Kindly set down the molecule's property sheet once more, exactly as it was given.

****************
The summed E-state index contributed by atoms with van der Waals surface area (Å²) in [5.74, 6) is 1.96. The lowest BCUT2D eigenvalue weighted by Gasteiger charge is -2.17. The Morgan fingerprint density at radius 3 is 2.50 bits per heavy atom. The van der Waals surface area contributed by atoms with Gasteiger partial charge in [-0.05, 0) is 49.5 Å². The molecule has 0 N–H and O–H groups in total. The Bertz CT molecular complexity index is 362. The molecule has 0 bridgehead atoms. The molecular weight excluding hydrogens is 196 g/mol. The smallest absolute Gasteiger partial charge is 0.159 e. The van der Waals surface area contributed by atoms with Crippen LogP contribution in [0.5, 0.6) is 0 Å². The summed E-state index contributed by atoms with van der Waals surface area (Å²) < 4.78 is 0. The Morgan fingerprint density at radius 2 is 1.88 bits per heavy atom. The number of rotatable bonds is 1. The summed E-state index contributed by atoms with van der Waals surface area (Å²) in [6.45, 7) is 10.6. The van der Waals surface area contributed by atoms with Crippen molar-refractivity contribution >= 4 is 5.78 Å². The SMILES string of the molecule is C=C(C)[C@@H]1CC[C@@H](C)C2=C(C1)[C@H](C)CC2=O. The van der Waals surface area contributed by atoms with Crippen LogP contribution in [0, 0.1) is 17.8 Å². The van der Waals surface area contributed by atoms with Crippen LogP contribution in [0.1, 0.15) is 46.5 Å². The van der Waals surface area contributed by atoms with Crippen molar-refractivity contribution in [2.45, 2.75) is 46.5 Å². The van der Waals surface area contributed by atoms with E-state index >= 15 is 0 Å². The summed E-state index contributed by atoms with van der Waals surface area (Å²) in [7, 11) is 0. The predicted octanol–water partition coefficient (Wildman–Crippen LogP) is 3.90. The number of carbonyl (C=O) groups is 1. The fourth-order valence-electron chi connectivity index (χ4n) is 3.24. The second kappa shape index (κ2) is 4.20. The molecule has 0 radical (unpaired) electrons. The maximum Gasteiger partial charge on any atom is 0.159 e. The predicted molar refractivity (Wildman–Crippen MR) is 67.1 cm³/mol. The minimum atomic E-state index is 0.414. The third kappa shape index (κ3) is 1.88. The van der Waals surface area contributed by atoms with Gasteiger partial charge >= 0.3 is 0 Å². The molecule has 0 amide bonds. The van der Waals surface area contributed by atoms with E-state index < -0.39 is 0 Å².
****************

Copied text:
The summed E-state index contributed by atoms with van der Waals surface area (Å²) in [5.74, 6) is 1.96. The lowest BCUT2D eigenvalue weighted by Gasteiger charge is -2.17. The Morgan fingerprint density at radius 3 is 2.50 bits per heavy atom. The van der Waals surface area contributed by atoms with Gasteiger partial charge in [-0.05, 0) is 49.5 Å². The molecule has 0 N–H and O–H groups in total. The Bertz CT molecular complexity index is 362. The molecule has 0 bridgehead atoms. The molecular weight excluding hydrogens is 196 g/mol. The smallest absolute Gasteiger partial charge is 0.159 e. The van der Waals surface area contributed by atoms with Crippen LogP contribution in [0.5, 0.6) is 0 Å². The summed E-state index contributed by atoms with van der Waals surface area (Å²) < 4.78 is 0. The Morgan fingerprint density at radius 2 is 1.88 bits per heavy atom. The number of rotatable bonds is 1. The summed E-state index contributed by atoms with van der Waals surface area (Å²) in [6.45, 7) is 10.6. The van der Waals surface area contributed by atoms with Crippen molar-refractivity contribution >= 4 is 5.78 Å². The SMILES string of the molecule is C=C(C)[C@@H]1CC[C@@H](C)C2=C(C1)[C@H](C)CC2=O. The van der Waals surface area contributed by atoms with Crippen LogP contribution in [0, 0.1) is 17.8 Å². The van der Waals surface area contributed by atoms with Crippen LogP contribution in [0.1, 0.15) is 46.5 Å². The van der Waals surface area contributed by atoms with Crippen molar-refractivity contribution in [2.45, 2.75) is 46.5 Å². The van der Waals surface area contributed by atoms with E-state index >= 15 is 0 Å². The summed E-state index contributed by atoms with van der Waals surface area (Å²) in [7, 11) is 0. The predicted octanol–water partition coefficient (Wildman–Crippen LogP) is 3.90. The number of carbonyl (C=O) groups is 1. The fourth-order valence-electron chi connectivity index (χ4n) is 3.24. The second kappa shape index (κ2) is 4.20. The molecule has 0 radical (unpaired) electrons. The maximum Gasteiger partial charge on any atom is 0.159 e. The predicted molar refractivity (Wildman–Crippen MR) is 67.1 cm³/mol. The minimum atomic E-state index is 0.414. The third kappa shape index (κ3) is 1.88. The van der Waals surface area contributed by atoms with Gasteiger partial charge >= 0.3 is 0 Å². The molecule has 0 amide bonds. The van der Waals surface area contributed by atoms with E-state index < -0.39 is 0 Å².